Hiwaga: Ang Paglalakbay sa Liwanag ng Buhay opens on three forest spirits granting a blessing to faith healer Sabel (Donna Oradina). She lives a simple but idyllic life in the middle of the wilderness with her four children, offering up mystical healing services for anyone who asks for her aid. But Sabel’s travails are only prologue to this story. Sabel dies, and her kids are sent off to an orphanage. They end up being separated, and the movie jumps to ten years later. Sabel’s only boy John (John MC Earl Estrada) is a graduating high school senior, and he returns to the woods of his childhood with a couple of friends, and he ends up helping some girls who get lost in the wilderness.
At this point, we are more than halfway into this movie, and there is still very little indication of what this story is really all about. After that side trip into the forest, where we once again see the forest spirits from the beginning of the movie, we see John at his high school graduation. There is a hint of a romantic subplot that doesn’t amount to anything. And then, in the last stretch of the movie, it becomes about John and his siblings reuniting, though this doesn’t actually involve any narrative effort from the characters.It’s all really quite puzzling. It is a movie that is impossible to spoil, because it doesn’t actually have a fully constructed narrative. It starts off making it seem like Sabel was the main character. And then when we get to the orphanage, the film starts a hint of a plot with some bullies and some weird possessions. But then it drops that and just jumps ahead a decade. It introduces a whole slew of new characters. The film treats them like they’ve been there all along, and expects the audience to care about their ultimate fate. This all becomes a pretty subpar horror movie, before dropping that as well and going for generic, faux-sentimental pabulum.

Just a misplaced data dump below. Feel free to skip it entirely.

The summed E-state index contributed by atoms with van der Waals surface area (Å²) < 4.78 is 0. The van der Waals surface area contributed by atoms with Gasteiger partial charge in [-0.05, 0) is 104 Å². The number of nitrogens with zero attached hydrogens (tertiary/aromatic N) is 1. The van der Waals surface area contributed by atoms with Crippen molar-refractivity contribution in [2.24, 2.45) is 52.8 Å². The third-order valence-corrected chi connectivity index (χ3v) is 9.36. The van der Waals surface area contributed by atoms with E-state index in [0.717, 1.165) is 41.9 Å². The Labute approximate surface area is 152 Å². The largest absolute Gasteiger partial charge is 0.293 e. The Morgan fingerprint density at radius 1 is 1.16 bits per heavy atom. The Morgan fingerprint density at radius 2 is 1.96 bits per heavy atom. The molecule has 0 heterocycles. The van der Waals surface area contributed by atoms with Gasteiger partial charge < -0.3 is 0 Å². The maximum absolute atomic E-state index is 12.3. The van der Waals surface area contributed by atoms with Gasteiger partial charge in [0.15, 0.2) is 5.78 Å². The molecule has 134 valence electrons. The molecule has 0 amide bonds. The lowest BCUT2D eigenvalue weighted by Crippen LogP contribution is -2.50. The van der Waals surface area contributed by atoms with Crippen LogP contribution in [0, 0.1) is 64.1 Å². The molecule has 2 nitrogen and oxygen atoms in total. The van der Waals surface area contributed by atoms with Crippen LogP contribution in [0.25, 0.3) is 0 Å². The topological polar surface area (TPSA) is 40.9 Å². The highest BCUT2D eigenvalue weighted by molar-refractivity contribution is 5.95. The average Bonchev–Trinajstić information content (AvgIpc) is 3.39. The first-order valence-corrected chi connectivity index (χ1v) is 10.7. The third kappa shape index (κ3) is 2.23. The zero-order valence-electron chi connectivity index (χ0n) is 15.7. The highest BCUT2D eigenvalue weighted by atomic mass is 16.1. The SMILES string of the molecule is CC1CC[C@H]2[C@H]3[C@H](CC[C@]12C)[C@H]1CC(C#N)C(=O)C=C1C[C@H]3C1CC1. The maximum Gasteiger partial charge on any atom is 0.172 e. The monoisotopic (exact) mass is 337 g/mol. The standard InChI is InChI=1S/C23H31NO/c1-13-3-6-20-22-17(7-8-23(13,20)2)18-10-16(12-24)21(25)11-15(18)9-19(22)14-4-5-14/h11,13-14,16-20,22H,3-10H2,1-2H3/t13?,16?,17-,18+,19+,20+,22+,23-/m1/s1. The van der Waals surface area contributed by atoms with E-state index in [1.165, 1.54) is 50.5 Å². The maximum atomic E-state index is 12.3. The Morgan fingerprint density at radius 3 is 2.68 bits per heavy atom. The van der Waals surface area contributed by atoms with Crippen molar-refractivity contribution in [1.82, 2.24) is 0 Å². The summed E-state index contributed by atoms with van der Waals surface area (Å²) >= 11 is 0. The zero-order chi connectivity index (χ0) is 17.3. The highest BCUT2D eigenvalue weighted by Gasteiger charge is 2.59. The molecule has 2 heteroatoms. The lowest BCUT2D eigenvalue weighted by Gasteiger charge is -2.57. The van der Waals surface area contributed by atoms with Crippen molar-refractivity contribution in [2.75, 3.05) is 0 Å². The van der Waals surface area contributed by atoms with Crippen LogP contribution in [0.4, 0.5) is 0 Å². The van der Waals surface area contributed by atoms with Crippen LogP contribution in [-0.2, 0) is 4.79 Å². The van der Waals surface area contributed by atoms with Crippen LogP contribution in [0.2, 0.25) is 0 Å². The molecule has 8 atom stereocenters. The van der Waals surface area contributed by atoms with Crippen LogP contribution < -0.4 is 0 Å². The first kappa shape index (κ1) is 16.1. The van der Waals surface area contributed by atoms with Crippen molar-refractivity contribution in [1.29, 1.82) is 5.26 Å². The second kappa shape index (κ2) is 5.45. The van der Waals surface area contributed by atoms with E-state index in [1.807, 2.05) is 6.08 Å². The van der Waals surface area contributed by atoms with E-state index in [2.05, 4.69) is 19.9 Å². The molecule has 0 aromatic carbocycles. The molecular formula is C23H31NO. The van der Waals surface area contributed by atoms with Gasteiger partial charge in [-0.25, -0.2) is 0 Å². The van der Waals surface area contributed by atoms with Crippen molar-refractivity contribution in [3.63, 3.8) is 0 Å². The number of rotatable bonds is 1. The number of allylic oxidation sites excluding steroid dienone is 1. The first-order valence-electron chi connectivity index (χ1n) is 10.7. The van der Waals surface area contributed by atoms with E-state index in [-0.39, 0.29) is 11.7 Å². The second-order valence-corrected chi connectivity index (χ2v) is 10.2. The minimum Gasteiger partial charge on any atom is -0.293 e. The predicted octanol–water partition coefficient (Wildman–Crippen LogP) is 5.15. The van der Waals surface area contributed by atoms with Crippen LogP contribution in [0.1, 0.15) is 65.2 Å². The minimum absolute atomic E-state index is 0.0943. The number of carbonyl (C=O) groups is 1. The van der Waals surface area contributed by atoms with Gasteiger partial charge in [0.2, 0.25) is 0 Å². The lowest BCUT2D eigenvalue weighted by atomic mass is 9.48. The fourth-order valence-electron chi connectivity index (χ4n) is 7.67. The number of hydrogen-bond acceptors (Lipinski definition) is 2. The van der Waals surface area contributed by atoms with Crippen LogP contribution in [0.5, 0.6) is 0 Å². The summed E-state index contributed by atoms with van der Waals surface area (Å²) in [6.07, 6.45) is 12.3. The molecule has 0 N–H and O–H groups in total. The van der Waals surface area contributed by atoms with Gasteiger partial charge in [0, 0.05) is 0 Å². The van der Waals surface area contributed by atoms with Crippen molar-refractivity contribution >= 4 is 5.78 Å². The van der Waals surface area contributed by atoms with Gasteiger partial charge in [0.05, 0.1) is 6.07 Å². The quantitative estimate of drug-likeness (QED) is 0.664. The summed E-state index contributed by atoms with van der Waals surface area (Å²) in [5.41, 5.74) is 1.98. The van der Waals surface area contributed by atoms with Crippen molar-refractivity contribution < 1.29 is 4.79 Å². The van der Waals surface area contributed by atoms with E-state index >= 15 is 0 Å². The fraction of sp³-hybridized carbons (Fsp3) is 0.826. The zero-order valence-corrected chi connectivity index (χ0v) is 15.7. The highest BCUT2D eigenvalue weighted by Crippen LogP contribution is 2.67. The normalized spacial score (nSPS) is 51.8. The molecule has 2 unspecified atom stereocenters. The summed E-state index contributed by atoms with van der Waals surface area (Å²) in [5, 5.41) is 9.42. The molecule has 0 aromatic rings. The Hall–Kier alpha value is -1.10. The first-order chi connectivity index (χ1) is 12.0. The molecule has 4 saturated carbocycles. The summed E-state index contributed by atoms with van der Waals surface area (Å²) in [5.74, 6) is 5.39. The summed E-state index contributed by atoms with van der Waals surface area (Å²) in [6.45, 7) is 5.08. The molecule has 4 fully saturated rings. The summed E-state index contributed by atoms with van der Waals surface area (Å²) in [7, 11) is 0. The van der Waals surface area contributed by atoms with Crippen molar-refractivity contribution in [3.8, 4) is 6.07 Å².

It doesn’t really seem to be designed to tell a coherent story. It could be noted that this whole project seems to be tied to a talent management firm. It could explain why the movie is filled with sequences that have a multitude of unnamed young characters. It could explain why there are so many scenes where the kids are called on to cry. It might also explain why it has the main characters singing so often. It’s all part of showing off what these talents can do.It’s all pretty cringeworthy. One can certainly pick out the sincerity in this film, but that doesn’t really translate into anything watchable. Even if we are to take this movie as nothing more than catalog of young talents, it ends up being a poor showcase for everyone involved. Putting aside the completely abysmal dialogue that does none of these kids any favors, the direction is so shoddy that nobody comes off well at all. Really poor production values drive things down even further. Perhaps some of these kids are really great. You wouldn’t be able to tell from watching this movie.
And so, Hiwaga will likely leave audiences with a lot of questions. Not about the plot, though; that’s all clear enough. The questions will be more like “how did this get made?” Or, “why is this showing in cinemas?” Or perhaps, “why does the director of this film credit himself as ‘Sir RCA?’” It’s all really quite strange and kind of difficult to watch. These kids are pretty earnest, and it can be a real struggle to see them come off so badly on screen. But this movie, or whatever it’s supposed to be, just doesn’t serve as a good platform for these aspiring young talents.
HIWAGA: ANG PAGLALAKBAY SA LIWANAG NG BUHAY IS NOW SHOWING IN CINEMAS NATIONWIDE.